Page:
Hydroelectricity has always dominated New Zealand’s energy industry. With moun-tainous topography, plenty of fast-flowing rivers and limited reserves of easily accessible thermal energy sources, the country is ideally suited to hydro generation. More than 70% of New Zealand’s generation is based on hydro, and the majority of this comes from dams in the sparsely populated South Island.

Early history

In 1888 the small South Island mining town of Reefton was the first in New Zealand to have electric street lighting, powered by a tiny hydro generator. More substantial projects followed which were built initially by local authorities and later by the government. By the 1960s there was a substantial number of hydro dams on strategic rivers across the North and South Islands.

A major challenge proved to be the development of an integrated national network to transmit power to where it was needed most — the North Island, where more than 70% of the population lived. By the 1960s the hydro generation potential of the North Island was almost exhausted. In contrast the South Island had surplus generation, plus its lakes had much better long term storage capacities.

The solution was the installation of a high voltage direct current (HVDC) link across Cook Strait, a 40km body of water separating the two islands. The undersea cable was only the third to be laid in the world and was commissioned in 1965. It was supplied directly by the Benmore hydro power station on the South Island’s Waitaki river. With a capacity of 540MW, Benmore was the largest hydro station in the country when commissioned in 1965.


By the mid-1980s, New Zealand had surplus generation capacity. Attention shifted to introducing a more commercial focus to the power industry, improving efficiency, and ultimately reducing costs to consumers (New Zealanders enjoy some of the cheapest power in the developed world).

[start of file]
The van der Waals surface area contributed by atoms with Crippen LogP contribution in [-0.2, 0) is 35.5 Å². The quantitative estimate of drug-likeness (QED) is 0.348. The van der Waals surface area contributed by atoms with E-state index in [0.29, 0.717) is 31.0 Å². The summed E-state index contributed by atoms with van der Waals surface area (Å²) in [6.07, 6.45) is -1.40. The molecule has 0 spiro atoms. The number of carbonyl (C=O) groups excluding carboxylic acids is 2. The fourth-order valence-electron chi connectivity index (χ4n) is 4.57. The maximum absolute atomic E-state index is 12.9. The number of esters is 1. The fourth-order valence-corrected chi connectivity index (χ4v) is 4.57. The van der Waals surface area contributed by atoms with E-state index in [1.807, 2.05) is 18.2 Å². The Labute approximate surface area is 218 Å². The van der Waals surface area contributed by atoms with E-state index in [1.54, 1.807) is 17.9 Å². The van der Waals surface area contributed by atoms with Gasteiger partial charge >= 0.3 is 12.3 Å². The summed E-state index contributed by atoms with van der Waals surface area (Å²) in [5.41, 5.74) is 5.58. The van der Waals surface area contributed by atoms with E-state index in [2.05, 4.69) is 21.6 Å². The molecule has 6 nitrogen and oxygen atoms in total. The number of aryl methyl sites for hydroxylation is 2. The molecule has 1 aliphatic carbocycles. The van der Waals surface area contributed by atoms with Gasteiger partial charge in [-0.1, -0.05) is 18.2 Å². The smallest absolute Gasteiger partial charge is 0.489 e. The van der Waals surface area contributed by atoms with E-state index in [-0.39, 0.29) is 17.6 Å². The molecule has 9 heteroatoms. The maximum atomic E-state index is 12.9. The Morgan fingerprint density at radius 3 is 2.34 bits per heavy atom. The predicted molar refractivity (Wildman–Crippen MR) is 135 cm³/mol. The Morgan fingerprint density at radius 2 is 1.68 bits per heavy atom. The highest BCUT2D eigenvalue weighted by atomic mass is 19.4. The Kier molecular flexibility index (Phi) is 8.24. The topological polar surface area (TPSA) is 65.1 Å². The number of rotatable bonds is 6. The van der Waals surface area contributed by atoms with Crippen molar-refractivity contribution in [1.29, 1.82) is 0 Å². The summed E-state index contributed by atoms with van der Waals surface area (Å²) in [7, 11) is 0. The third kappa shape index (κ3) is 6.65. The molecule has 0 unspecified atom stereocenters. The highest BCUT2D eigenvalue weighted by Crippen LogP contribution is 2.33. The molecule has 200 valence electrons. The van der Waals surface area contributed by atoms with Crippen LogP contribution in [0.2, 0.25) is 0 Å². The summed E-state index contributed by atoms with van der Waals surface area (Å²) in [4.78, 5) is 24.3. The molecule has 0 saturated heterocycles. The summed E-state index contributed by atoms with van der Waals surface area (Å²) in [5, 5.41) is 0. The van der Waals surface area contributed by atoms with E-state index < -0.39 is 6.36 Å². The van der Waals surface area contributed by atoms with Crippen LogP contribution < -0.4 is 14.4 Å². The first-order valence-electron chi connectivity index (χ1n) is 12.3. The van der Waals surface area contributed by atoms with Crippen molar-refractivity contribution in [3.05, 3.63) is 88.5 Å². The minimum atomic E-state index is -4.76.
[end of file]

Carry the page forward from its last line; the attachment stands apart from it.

In 1987 the Electricity Division of the Ministry of Energy, the government department responsible for generation and transmission, became the Electricity Corporation of New Zealand (ECNZ) and began operating on commercial principles. ECNZ was required to improve performance and efficiency, and to pave the way for a competitive market in electricity generation and supply. Initial preparation for the market began in 1988 with the establishment of an internal ‘spot market’ and an external week-ahead market. In 1993, local retail power companies were corporatised and fully deregulated. The following year the national grid operating company, Transpower, was separated from ECNZ.

The Electricity Market Company, M-co (originally EMCO), developed the wholesale pool and spot market which is now a model for international utility competition. From October 1996 supply contracts previously negotiated with individual power companies were replaced with open, commodity-based trading of electricity. The market is designed to co-ordinate energy buyers and sellers with minimum regulation, with spot prices set by the balance of supply and demand. Generators offer energy prices one day ahead at half-hourly intervals, purchasers make bids and revisions occur close to real time. Provisional prices are announced the following morning, with final prices calculated the following month for more than 200 nodes in the transmission system.

To protect themselves from spot price fluc-tuations, suppliers can purchase financial hedge contracts traded by M-co. M-co is responsible for pricing, clearing and reconciliation of energy market trading. The company was established by generators, suppliers and Transpower, and was sold last year to the Rand Merchant Bank of Australia. Market operating rules are set by industry participants and monitored by an independent standing Market Surveillance Committee.

In early 1996 a new company, Contact Energy, was separated from ECNZ. Contact owns 25% of the generating capacity comprising a mix of thermal, geothermal and hydro stations. The government has since sold the company through a combination of direct sale and public flotation. Last year ECNZ itself was split into three new state-owned enterprises: